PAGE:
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15 tips for your next retreat

I try to schedule 3 retreats a year. These are a time when my intention is to slow down and be present. I sometimes have a goal, often something creative, but the intention is the foundation.

There are all types of retreat possible, but at the heart of any ‘spiritual’ retreat is “a period or place of seclusion for the purposes of prayer and meditation” (Oxford Dictionary). It is possible to do guided retreats with others or choose solitude. Many retreat centres welcome all faiths and beliefs, whether you consider yourself a participant in that belief system or just want to be somewhere peaceful and safe.

I choose to follow a solitude retreat at Llannwerchwen Retreat Centre. This centre is situated in the hills north of Brecon, Wales and is run by a Catholic order. Whilst they do offer support and guidance they also welcome everybody to use the space and accommodation for solitude retreats. I only ever see the people running the centre at the beginning and end of the retreat.

I have visited many times over the last ten years. I have witnessed the bare bones of winter and sneezed through the vibrancy of spring. I have been sunburnt in high summer and most recently experienced the onset of autumn. Each visit brings a different experience. Some of those experiences are coloured by the accommodation allocated, its view and feel. Others are influenced by what is on my mind when I arrive, but always they are shaped by the choices I make whilst I am there.

So I thought I would share a few ideas that I believe help support the possibility of a beneficial (solitude) retreat. This knowledge has been gained the hard way! For every tip below I have done the opposite. I don’t claim that the list is perfect, every experience will still be different, but these tips support the potential for an enriching experience.

15 Tips for a beneficial (solitude) retreat

  1. Set an intention. This is best kept simple. For example, to slow down or to be completely quiet. It is not a goal – something you have to achieve – this is to be a way of being whilst you are on retreat.
  2. Turn your smartphone to airplane mode. Set the ‘vacation responses’ on your email and text and still be able to access those talks by wise guides that you have pre-saved. It will remain a temptation to switch back on, but all aspects of a retreat require discipline, this is just one other. The hardcore alternative is to leave your phone in the car or at home!
  3. Be self sufficient. Bring with you all the food, drink, toiletries, reading material, arts equipment and other props that you require. But be lean with your choices, always ask yourself, ‘Do I really need this?’
  4. Don’t drive anywhere. Leave your car in the car park
  5. Exercise. Walk in nature, slowly paying attention to the sensations you experience. Do gentle yoga.
  6. Meditate. Commit to a regular meditation practice (maybe morning and night) and integrate other mindful practices: walking, washing up, art, photography. Centre upon the development of concentration.
  7. Get creative. Take the materials for a creative outlet. The quieter and more rested you get the more likely your creativity will be sparked. Try painting, drawing, colouring, sketching, writing or photography. The quieter and less stimulated you want to be the less of these things you will take.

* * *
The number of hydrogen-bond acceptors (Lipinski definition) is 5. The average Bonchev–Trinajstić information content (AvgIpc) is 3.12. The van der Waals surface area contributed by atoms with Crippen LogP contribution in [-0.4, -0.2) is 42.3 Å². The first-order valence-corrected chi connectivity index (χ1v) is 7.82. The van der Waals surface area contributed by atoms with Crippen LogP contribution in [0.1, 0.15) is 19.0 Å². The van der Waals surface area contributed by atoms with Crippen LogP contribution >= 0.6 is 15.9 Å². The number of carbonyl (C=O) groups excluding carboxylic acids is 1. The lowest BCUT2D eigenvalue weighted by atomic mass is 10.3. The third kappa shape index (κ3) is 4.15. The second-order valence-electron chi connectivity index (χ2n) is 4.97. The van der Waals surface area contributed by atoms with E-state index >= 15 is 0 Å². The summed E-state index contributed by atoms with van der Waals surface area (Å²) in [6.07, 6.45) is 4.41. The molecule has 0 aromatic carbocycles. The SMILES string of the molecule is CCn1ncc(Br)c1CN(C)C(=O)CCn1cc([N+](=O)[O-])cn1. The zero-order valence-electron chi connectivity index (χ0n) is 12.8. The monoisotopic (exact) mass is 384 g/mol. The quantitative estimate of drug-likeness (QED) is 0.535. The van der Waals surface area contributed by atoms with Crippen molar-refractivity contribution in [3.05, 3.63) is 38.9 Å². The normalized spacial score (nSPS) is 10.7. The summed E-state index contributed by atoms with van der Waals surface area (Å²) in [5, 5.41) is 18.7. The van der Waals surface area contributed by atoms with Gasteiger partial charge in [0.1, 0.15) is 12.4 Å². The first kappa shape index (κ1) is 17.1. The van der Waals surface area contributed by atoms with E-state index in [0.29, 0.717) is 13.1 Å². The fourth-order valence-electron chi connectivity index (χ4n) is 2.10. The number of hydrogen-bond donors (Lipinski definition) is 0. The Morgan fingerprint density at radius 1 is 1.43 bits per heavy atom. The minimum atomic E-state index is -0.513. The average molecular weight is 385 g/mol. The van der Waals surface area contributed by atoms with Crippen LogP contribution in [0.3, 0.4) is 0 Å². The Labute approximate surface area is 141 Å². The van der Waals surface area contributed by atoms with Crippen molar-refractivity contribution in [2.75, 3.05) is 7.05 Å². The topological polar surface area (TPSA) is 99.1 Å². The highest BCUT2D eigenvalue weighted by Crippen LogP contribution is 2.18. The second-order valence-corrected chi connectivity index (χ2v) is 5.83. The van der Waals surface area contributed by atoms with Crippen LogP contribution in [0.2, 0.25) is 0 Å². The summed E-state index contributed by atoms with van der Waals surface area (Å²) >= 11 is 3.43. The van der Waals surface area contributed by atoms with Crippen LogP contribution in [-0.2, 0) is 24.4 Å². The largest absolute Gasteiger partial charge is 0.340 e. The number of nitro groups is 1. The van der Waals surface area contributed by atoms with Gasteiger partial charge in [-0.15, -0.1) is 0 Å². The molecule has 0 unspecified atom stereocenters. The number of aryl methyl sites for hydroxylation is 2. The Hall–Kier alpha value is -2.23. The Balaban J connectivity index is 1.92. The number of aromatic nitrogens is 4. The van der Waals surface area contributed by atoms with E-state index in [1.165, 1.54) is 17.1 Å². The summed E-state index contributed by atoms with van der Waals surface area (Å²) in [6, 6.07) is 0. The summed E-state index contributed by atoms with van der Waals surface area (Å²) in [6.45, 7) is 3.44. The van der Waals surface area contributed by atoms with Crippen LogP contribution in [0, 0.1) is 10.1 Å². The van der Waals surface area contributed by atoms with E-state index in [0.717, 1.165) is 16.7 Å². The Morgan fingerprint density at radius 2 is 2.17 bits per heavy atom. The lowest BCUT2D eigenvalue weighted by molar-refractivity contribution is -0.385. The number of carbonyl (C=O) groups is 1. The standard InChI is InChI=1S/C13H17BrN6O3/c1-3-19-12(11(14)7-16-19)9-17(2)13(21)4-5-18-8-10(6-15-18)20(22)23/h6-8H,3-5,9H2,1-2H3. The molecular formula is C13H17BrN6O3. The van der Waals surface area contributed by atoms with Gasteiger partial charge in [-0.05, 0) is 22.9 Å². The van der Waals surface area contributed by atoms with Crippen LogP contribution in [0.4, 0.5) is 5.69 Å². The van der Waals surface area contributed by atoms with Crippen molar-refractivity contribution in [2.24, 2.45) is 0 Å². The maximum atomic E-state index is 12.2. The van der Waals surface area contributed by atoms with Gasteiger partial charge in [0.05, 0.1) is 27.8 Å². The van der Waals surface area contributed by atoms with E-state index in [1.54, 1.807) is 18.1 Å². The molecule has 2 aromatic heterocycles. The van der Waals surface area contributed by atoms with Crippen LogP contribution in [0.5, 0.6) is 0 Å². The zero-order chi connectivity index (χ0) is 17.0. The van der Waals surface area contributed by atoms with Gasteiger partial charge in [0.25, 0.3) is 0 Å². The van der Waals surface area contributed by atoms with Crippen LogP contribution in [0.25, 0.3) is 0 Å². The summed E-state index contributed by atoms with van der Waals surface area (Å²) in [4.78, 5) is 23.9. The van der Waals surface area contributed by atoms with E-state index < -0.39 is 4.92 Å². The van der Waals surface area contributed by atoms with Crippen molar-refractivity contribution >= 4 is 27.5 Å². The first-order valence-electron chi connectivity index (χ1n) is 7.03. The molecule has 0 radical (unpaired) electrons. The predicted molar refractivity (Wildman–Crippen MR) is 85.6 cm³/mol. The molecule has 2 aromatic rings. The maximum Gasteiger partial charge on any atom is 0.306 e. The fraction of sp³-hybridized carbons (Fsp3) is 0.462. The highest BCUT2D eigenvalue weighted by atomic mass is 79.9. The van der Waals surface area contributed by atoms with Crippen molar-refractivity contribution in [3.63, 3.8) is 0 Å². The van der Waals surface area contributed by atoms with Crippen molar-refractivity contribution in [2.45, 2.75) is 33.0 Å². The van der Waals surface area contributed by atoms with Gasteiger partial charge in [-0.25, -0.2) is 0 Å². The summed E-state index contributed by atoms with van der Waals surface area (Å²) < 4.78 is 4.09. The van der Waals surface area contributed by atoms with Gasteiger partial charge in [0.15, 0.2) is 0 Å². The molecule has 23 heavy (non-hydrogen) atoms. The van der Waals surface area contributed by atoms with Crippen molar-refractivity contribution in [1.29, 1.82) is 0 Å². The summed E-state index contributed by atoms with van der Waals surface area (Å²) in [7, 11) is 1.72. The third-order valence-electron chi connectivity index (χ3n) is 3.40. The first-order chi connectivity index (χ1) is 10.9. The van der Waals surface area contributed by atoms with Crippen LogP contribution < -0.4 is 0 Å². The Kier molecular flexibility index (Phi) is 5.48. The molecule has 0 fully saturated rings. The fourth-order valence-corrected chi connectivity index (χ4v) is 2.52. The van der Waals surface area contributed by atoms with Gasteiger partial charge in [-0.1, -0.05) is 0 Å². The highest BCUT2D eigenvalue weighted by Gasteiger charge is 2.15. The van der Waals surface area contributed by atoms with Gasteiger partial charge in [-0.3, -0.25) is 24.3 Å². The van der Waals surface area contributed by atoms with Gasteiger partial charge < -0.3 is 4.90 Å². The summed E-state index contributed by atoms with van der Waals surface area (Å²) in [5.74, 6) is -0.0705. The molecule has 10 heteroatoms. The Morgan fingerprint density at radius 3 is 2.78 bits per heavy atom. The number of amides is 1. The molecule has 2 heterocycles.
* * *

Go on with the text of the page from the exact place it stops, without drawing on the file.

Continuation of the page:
8. Eat well. Cook wholesome fresh food with quality ingredients. Use the preparation, cooking and eating as a mindful practice.
  9. Contemplate. Sit in nature or in your accommodation in complete silence doing nothing, maybe enjoying a hot mug of your favourite beverage.
  10. Limit sound. Choose whether your retreat will be in complete silence or if you will be supported by dharma talks or similar. Try not talk to yourself (out loud or in your head). This is particularly difficult initially.
  11. Take with you…. A flask, water bottle, pens, paper, colours, camera, inspirational reading, appropriate seasonal footwear. The quieter and less stimulated you want to be the less of these things you will take.
  12. Pay attention to how you are each day. Be aware of your sensations, your thoughts and your feelings. These will guide wise choices.
  13. Read (if you have to) that which will support your intention. Not material that will agitate.
  14. Be gentle with yourself. Be compassionate for your experience. Everything is possible. It is all passing through.
  15. Ease in and out of the retreat. Think about how the phases before and after can support your experience.

Here are a few of my favourite photos from my recent retreat

 

Ailsa’s story – How Mindful Photography helped me

Hello there

I hope that you’re enjoying the day and have taken the opportunity to enroll on my FREE Mindful Photography Course.

This post is all about what it is like to do a Mindful Photography Course with me.

Ailsa Brims, whose story follows lower down, enrolled on my Mindful Photography email course a couple of years ago. Her story is a great illustration not just of how much you’ll learn with me but also how it will change your photography and you!

Do have a read – and by the way the photos are Ailsa’s too.

Ailsa Brims

In January 2015 I suddenly found myself redundant from a career I loved and I was rather lost and depressed. I used some of my redundancy payment to buy a small Canon camera and signed up for Lee’s course. I’m so glad I did!